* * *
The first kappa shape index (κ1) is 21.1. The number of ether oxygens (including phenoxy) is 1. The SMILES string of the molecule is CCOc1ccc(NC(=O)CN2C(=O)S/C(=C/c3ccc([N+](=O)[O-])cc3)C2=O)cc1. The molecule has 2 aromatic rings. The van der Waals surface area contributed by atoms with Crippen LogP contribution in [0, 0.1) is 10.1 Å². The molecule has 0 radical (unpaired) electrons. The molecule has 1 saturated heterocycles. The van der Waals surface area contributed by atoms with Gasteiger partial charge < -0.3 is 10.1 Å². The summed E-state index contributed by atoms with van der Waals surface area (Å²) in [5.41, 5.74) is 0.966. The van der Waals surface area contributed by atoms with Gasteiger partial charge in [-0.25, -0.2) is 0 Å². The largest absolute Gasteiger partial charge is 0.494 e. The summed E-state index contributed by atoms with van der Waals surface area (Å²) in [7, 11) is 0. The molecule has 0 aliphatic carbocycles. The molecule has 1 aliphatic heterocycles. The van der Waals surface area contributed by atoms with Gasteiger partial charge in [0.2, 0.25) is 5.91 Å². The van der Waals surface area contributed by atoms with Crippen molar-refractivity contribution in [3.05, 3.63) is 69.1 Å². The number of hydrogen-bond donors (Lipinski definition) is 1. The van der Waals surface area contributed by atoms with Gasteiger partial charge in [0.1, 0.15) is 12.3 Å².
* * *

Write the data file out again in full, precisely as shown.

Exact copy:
The first kappa shape index (κ1) is 21.1. The number of ether oxygens (including phenoxy) is 1. The SMILES string of the molecule is CCOc1ccc(NC(=O)CN2C(=O)S/C(=C/c3ccc([N+](=O)[O-])cc3)C2=O)cc1. The molecule has 2 aromatic rings. The van der Waals surface area contributed by atoms with Crippen LogP contribution in [0, 0.1) is 10.1 Å². The molecule has 0 radical (unpaired) electrons. The molecule has 1 saturated heterocycles. The van der Waals surface area contributed by atoms with Gasteiger partial charge < -0.3 is 10.1 Å². The summed E-state index contributed by atoms with van der Waals surface area (Å²) in [5.41, 5.74) is 0.966. The van der Waals surface area contributed by atoms with Gasteiger partial charge in [-0.25, -0.2) is 0 Å². The largest absolute Gasteiger partial charge is 0.494 e. The summed E-state index contributed by atoms with van der Waals surface area (Å²) in [7, 11) is 0. The molecule has 0 aliphatic carbocycles. The molecule has 1 aliphatic heterocycles. The van der Waals surface area contributed by atoms with Gasteiger partial charge in [0.2, 0.25) is 5.91 Å². The van der Waals surface area contributed by atoms with Crippen molar-refractivity contribution in [3.05, 3.63) is 69.1 Å². The number of hydrogen-bond donors (Lipinski definition) is 1. The van der Waals surface area contributed by atoms with Gasteiger partial charge in [0.1, 0.15) is 12.3 Å².